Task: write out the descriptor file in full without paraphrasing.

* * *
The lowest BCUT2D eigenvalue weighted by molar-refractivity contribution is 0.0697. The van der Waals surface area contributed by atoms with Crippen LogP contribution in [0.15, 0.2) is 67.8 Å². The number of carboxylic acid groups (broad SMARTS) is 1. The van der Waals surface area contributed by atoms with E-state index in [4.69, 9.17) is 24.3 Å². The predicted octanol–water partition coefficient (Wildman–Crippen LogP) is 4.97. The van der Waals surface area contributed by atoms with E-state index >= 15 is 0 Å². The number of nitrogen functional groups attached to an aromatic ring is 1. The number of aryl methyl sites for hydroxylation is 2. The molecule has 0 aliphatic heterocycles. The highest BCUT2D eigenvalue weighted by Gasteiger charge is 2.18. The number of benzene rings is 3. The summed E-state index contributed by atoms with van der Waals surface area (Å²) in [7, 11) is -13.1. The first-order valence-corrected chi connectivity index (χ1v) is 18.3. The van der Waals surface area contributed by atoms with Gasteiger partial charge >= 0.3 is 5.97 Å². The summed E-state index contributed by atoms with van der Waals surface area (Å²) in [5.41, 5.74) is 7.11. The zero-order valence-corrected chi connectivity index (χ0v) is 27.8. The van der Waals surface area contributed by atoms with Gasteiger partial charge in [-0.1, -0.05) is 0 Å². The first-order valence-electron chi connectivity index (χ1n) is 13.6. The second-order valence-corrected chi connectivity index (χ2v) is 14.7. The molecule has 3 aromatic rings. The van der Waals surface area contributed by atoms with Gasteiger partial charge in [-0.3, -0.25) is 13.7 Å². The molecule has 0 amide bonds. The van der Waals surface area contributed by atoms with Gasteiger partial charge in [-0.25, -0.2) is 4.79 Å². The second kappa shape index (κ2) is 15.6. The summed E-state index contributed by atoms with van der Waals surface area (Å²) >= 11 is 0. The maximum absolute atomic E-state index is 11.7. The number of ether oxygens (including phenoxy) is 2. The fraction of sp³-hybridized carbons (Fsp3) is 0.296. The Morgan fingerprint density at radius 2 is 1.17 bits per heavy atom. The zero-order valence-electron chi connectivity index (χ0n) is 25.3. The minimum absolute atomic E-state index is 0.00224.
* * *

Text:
The lowest BCUT2D eigenvalue weighted by molar-refractivity contribution is 0.0697. The van der Waals surface area contributed by atoms with Crippen LogP contribution in [0.15, 0.2) is 67.8 Å². The number of carboxylic acid groups (broad SMARTS) is 1. The van der Waals surface area contributed by atoms with E-state index in [4.69, 9.17) is 24.3 Å². The predicted octanol–water partition coefficient (Wildman–Crippen LogP) is 4.97. The van der Waals surface area contributed by atoms with E-state index >= 15 is 0 Å². The number of nitrogen functional groups attached to an aromatic ring is 1. The number of aryl methyl sites for hydroxylation is 2. The molecule has 0 aliphatic heterocycles. The highest BCUT2D eigenvalue weighted by Gasteiger charge is 2.18. The number of benzene rings is 3. The summed E-state index contributed by atoms with van der Waals surface area (Å²) in [7, 11) is -13.1. The first-order valence-corrected chi connectivity index (χ1v) is 18.3. The van der Waals surface area contributed by atoms with Gasteiger partial charge >= 0.3 is 5.97 Å². The summed E-state index contributed by atoms with van der Waals surface area (Å²) in [5.41, 5.74) is 7.11. The zero-order valence-corrected chi connectivity index (χ0v) is 27.8. The van der Waals surface area contributed by atoms with Gasteiger partial charge in [-0.1, -0.05) is 0 Å². The first-order valence-electron chi connectivity index (χ1n) is 13.6. The second-order valence-corrected chi connectivity index (χ2v) is 14.7. The molecule has 3 aromatic rings. The van der Waals surface area contributed by atoms with Gasteiger partial charge in [-0.3, -0.25) is 13.7 Å². The molecule has 0 amide bonds. The van der Waals surface area contributed by atoms with Gasteiger partial charge in [-0.25, -0.2) is 4.79 Å². The second kappa shape index (κ2) is 15.6. The summed E-state index contributed by atoms with van der Waals surface area (Å²) >= 11 is 0. The maximum absolute atomic E-state index is 11.7. The number of ether oxygens (including phenoxy) is 2. The fraction of sp³-hybridized carbons (Fsp3) is 0.296. The Morgan fingerprint density at radius 2 is 1.17 bits per heavy atom. The zero-order valence-electron chi connectivity index (χ0n) is 25.3. The minimum absolute atomic E-state index is 0.00224.